Coin Kingdom on MA-Shops
My name is Jerzy Popielarz. I’m the owner of Coin Kingdom, LLC located in Gainesville, Florida. I have 35 years’ experience of collecting numismatic items and 16 years of being a full time coin dealer.
As full time coin dealer I trade in Worlds Coins starting from Byzantine times and ending on moderns issues. I maintain all the time over 4000 items inventory with daily uploads of new items at our main store .
I do regularly attend both regional and major national and international coin shows. My focus is on establishing long time relations with clients not just hit and run one time speedy sale, therefore I always try to do my best and provide my clients with best quality service possible.
Buy with confidence.
Our long-standing network of contacts and our good reputation give us access to the very best purchasing sources, making it possible for us to secure the best and rarest collectors pieces for our customers. In the past years, we have been increasingly successful in building up unusual and valuable collections. Our satisfied customers include both private collectors and public institutions.
Our specialty is European silver and world gold coins, but our inventory is quite diverse and comprehensive. If you desire something that is not listed here, please do not hesitate to contact us, as it is impossible to maintain our entire inventory on any website.
Please visit the shop https://www.ma-shops.com/ck/
Some nice coins offered by this seller:
Catalog: KM# A25.3
Obv: Sun above title all in wreath.
Rev: Raising Sun
Grade: PCGS graded and certified as MS64, amazing Choice UNC/BU, with full mint luster, rare date issue!, very seldom seen date on market in any grade
1/2 Thaler 1760 Germany Germany. City of Nurnberg
Mint: Nurnberg – Catalog: KM 355
Obv: Large bust of Frederic in armor right
Rev: Eagle holding Royal Insignia date to the sites of two shields, value below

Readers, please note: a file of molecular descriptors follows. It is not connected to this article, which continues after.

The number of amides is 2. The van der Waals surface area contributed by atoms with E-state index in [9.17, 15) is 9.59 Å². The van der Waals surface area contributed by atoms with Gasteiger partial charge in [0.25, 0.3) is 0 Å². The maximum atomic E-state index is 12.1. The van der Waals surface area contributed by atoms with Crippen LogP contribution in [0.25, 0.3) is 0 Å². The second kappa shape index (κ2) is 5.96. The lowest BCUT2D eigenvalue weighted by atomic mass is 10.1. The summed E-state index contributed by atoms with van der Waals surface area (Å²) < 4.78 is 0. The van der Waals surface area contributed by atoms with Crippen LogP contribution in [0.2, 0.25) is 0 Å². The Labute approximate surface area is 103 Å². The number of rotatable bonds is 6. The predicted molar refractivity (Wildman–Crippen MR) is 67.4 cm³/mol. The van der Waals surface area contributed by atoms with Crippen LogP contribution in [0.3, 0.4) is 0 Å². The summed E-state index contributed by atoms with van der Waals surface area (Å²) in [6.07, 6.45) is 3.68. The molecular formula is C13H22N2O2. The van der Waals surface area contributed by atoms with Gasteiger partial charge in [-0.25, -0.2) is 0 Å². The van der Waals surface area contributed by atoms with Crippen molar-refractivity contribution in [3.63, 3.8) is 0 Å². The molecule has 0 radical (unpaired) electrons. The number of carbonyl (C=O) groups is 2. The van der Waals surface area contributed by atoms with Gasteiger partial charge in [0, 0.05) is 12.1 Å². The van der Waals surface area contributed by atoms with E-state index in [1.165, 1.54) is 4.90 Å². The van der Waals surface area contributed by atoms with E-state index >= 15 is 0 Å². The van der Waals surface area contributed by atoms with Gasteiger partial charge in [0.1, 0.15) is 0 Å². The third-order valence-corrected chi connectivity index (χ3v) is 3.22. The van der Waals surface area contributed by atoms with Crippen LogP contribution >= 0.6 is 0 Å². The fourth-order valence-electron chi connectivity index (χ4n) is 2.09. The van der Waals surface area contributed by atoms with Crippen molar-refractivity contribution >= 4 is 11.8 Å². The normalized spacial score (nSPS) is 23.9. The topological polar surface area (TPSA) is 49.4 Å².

Grade: NGC graded and certified as MS61, Nice and RARE
Nuremberg is a city in the German state of Bavaria, in the administrative region of Middle Franconia. From 1050 to 1571, the city expanded and rose dramatically in importance due to its location on key trade routes. It is often referred to as having been the ‘unofficial capital’ of the Holy Roman Emperor, particularly because Reichstage (Imperial Diets) and courts met at Nuremberg Castle. The Diets of Nuremberg were an important part of the administrative structure of the empire. In 1219 Nuremberg became an Imperial Free City under Emperor Frederick II. Nuremberg soon became, with Augsburg, one of the two great trade centers on the route from Italy to Northern Europe. In 1298, the Jews of the town were accused of having desecrated the host and 698 were slain in one of the many Rintfleisch Massacres. Behind the massacre in 1298 was also the desire to combine the northern and southern parts of the city, which were divided by the Pegnitz River. Jews had been settled in that flood-prone area, but as the city leaders realized, this center of town was crucial to its future development. Hence, the Jewish population had to be removed. This area is now the place of the City Market, Frauenkirche and Rathaus (City Hall). Jews being exiled from Nuremberg, 1670. The cultural flowering of Nuremberg, in the 15th and 16th centuries, made it the center of the German Renaissance. In 1525, Nuremberg accepted the Protestant Reformation, and in 1532, the religious Peace of Nuremberg, by which the Lutherans gained important concessions, was signed there. In 1632 during the Thirty Years’ War, the city, occupied by the forces of Gustavus Adolphus of Sweden, was besieged by the army of Imperial general Albrecht von Wallenstein. The city declined after the war and recovered its importance only in the nineteenth century, when it grew as an industrial center. At the beginning of the nineteenth century Nuremberg was practically bankrupt. In 1806 with the Holy Roman Empire formally being dissolved, Nuremberg passed to Bavaria. The Bavarian state took over the city’s debts and guaranteed their amortization.
SOVEREIGN 1888 S Australia. Queen Victoria
Mint: Sydney – Reference KM#767
Obv: Jubilee bust of Queen Victoria left.
Rev: St. George slaying the dragon.
Weight 7.9881 g – Diameter 22 mm
Grade NGC graded and certified as MS61
5 Groszy 1840 – Coinage for Poland
Mint: Warsaw – Catalog: Plage 142
Date Struck: 1840 MW – only type for this period with polish denomination only
Obv: Imperial Arms.
Rev: Value and date in wreath.
Grade: NGC graded and certified as MS64, nice even patina
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